It's the same degree in the end. It just has a slightly different beginning
Rome Start is a unique program for students attending high school outside of the United States and for select American high school students with an international interest.
Admitted students will spend the first year of their Loyola experience studying at our Rome Center campus in Italy. After that, students will complete their undergraduate degree at our campuses in Chicago. Rome Start is a great way for students to add a global perspective to their education while earning a renowned Loyola degree.
Admission to the Rome Start program includes admission to Loyola University Chicago. The application for admission also serves as an application for Loyola's merit scholarships, which can be used both in Rome and in Chicago.
1. Complete and submit the online application. Be sure to select the "Rome Start" application.
2. Submit your essay. One essay of 500 words or less is required. Please include information in your essay that describes your international experience or global interest that you feel prepares you for the Rome Start program.
3. Send official transcripts from all previous high schools and colleges to Loyola. If you are not enrolled in an American school, an International Baccalaureate (IB) School, or an Italian high school, you may be required to submit a transcript evaluation. Contact Educational Perspectives or Educational Credential Evaluators. Your evaluation is required to be reviewed for admission, which may lengthen the processing time needed to make an admission decision.
4. Confirm that Loyola has received your letters of recommendation. Please consider submitting a letter from a counselor or teacher who can attest to your interest in receiving an international education.
5. Test scores. Beginning for the 2021 application cycle, Loyola will be test optional*. We understand the disruption in test taking given the pandemic and we want to remain accessible to our students. Loyola has always taken a holistic admission review of each applicant and will continue to do so moving forward as a test optional institution. We encourage all applicants to submit their activities and personal statement as part of their application. Students may still choose to submit ACT and/or SAT scores as part of their application for admission. Students who do not submit scores will not be penalized. Loyola does superscore results, meaning the admission office is reviewing the highest subscore from each section of the exams. If a student does choose to submit scores, we recommend sharing all test results.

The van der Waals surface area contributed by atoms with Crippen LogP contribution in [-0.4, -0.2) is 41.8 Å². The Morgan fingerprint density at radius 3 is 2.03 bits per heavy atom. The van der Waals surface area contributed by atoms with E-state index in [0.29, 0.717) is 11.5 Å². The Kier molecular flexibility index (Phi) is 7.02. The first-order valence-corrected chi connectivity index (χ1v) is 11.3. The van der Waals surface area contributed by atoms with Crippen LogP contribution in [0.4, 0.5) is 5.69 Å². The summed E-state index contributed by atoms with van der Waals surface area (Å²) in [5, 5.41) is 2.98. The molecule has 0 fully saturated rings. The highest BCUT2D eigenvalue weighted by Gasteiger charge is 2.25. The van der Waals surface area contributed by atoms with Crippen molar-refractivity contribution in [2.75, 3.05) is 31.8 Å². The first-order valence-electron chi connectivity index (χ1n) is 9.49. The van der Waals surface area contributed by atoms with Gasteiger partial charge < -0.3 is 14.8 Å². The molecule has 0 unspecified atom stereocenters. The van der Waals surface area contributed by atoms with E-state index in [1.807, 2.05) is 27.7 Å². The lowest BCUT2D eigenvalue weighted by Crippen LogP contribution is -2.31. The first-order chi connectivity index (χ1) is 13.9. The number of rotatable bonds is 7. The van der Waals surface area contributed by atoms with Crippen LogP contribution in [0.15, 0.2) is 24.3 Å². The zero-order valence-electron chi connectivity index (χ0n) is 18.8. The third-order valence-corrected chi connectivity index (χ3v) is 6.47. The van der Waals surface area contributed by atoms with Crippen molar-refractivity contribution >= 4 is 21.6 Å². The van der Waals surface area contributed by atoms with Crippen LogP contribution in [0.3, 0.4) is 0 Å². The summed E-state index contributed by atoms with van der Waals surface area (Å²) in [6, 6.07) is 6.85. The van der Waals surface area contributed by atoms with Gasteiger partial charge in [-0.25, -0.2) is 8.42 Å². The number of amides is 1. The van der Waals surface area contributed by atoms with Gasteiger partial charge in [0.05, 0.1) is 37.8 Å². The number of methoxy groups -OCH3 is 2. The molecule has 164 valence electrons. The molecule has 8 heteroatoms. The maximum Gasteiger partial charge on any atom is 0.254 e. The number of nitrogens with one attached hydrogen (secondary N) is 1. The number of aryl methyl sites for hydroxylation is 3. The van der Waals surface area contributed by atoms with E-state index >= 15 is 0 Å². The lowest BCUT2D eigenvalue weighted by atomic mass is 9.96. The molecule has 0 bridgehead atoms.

Loyola’s code for the SAT is 1412, and our ACT code is 1064.
*Please note that students applying for admission to the Bachelor of Nursing and Engineering Science programs will still be required to submit a self-reported test score as part of the requirement for review. For those that cannot submit a score for these programs, the admission office may still consider a holistic review of the application.
6. English Proficiency: Some applicants may be asked to submit English proficiency scores. TOEFL, IELTS, Pearson Test of English and Duolingo English Test results are accepted. Please send official results from the testing agency. The minimum score for entry on the TOEFL is a 79, 6.5 for IELTS, 53 for PTE and 120 for Duolingo.
To request additional information about Rome Start, complete this online profile. Admission to Loyola University Chicago and the Rome Start program operates on a rolling basis, so we encourage you to submit your application early.
- December 1 is the priority deadline for admission. Applications submitted before this date are given priority consideration for both admission and scholarship opportunities.
- February 1 is the deadline for Loyola’s merit scholarship consideration. Applicants must be admitted prior to February 1 in order to be eligible for merit scholarships.
- All candidates are required to finalize enrollment plans by May 1.
For more information about the Rome Start program, visit Rome Start.
At the Rome Center, I immersed myself in Italian culture—the language, food, and day-to-day life in a foreign country.
Marcella Niehoff School of Nursing